Why Magnolia Has So Many References To The Book Of Exodus

Even before it went into limited release in late 1999, Paul Thomas Anderson's "Magnolia," seemed to tease biblical connections with an enigmatic movie poster depicting a rain of frogs. The film contains numerous background references to a line of scripture, Exodus 8:2, in which the prophet Moses, seeking to liberate the Israelite people from slavery in Egypt, tells the Egyptian Pharaoh: "If you refuse to let them go, I will plague your whole country with frogs."

"Magnolia" also has a boy named Dixon (Emmanuel Johnson) identify himself as "the prophet" as he raps about "the devil" and "the good Lord." In 2019, when "Magnolia" was celebrating its 20th anniversary, we dug into the meaning of Dixon's rap, which was shaped into its mysterious movie form partly by Anderson's creative decision to delete a subplot involving a character named Worm, played by Orlando Jones.

In the same way that Quentin Tarantino attributed Samuel L. Jackson's hitman speech in "Pulp Fiction" to Ezekiel 25:17 — when, in fact, it was quoting from a Sonny Chiba movie and not the Bible — it seems that Anderson's inspiration for the rain of frogs in "Magnolia" came from a different source, which he then retroactively linked back to the Bible. In an interview with Creative Screenwriting, he explained:

"There's certainly a Biblical reference there, but I'd be a liar if I said to you it was written initially as a Biblical reference. I truthfully didn't even know it was in the Bible when I first wrote the sequence. I had read about a rain of frogs through the works of Charles Fort, who's a wonderful writer. He was the person who coined the term UFO, who wrote about odd phenomena. So when I read about the rain of frogs, I was going through a weird, personal time."

When frog rain 'somehow makes sense as a sign'

Anderson continued:

"I don't want to get too personal, but maybe there are certain moments in your life, when things are so f**ked up and so confused, that someone can say to you, 'It's raining frogs,' and that makes sense. That somehow makes sense as a warning; that somehow makes sense as a sign. I started to understand why people turn to religion in times of trouble, and maybe my form of finding religion was reading about rains of frogs and realizing that makes sense to me somehow. And then of course to discover it in the Bible and the reference that it makes there just sort of verifies it, like, 'Hey, I guess I'm on the right track.'"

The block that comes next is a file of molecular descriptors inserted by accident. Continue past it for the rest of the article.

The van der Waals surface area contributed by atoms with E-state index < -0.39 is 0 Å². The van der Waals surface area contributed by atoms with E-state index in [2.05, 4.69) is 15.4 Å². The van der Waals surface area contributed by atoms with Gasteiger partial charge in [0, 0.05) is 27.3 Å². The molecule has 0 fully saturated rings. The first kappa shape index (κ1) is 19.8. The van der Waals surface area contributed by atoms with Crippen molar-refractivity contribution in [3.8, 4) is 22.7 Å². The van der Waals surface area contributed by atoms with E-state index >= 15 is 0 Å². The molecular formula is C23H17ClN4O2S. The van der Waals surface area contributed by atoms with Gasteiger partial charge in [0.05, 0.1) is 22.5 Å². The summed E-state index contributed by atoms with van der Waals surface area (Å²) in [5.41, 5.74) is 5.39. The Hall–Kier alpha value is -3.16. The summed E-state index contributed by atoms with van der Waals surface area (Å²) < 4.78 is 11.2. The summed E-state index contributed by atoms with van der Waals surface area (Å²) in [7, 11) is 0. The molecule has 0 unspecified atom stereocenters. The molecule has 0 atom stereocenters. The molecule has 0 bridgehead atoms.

The Bible is a religious text, but it's also one of those literary and historical texts, like the works of Shakespeare, where it's filled with words and phrases that people quote from sometimes without even realizing it. Anderson arrived at his biblical reference in "Magnolia" by coincidence, but once he realized there was a precedent for frog rain in Exodus 8:2, he fully embraced the serendipity of that coincidence as one of the movie's themes.

If you go back and watch "Magnolia" with an eye toward the numbers "8" and "2," you can see where he seeded them all throughout the film.

Occurrences of the numbers 8 and 2 in the prologue

During the prologue of "Magnolia," the voice of the narrator (Ricky Jay), speaks of matters of chance and coincidence. He tells a story about three men named Green, Berry, and Hill murdering another man who happened to live in a place called Greenberry Hill. One of them is hanged with the numbers "82" around his neck.

The narrator then tells a story about a scuba diver who got scooped up from a lake by a plane putting out forest fires, only for it to be discovered later that the pilot and diver had crossed paths before in a casino where the diver worked. The numbers on the side of the plane are "82," and when the pilot is playing blackjack at the casino, he needs a "2" card to win but gets dealt an "8."

The final story, first told at an awards dinner for forensic scientists (held at 8:20 p.m.), involves a young man named Sydney Barringer jumping to his death from the roof of his apartment building. On the way down, he's accidentally shot through the window by his own mother, which ends up being the thing that kills him, since there was a new safety net installed on the ground that would have saved him. Before Barringer jumps, you can see two ropes coiled into the shape of "82" on the ledge next to him.

These are just a few examples from the opening minutes of "Magnolia." There are many other instances where the numbers pop up again, such as a weather update that gives an "82% chance of rain." In the same way that Anderson himself was unaware of Exodus 8:2 at first, most viewers probably won't notice the recurring numbers in his movie on their first viewing. However, they are there, hiding in plain sight, ready to add another layer of interconnectedness to a film that is almost divine.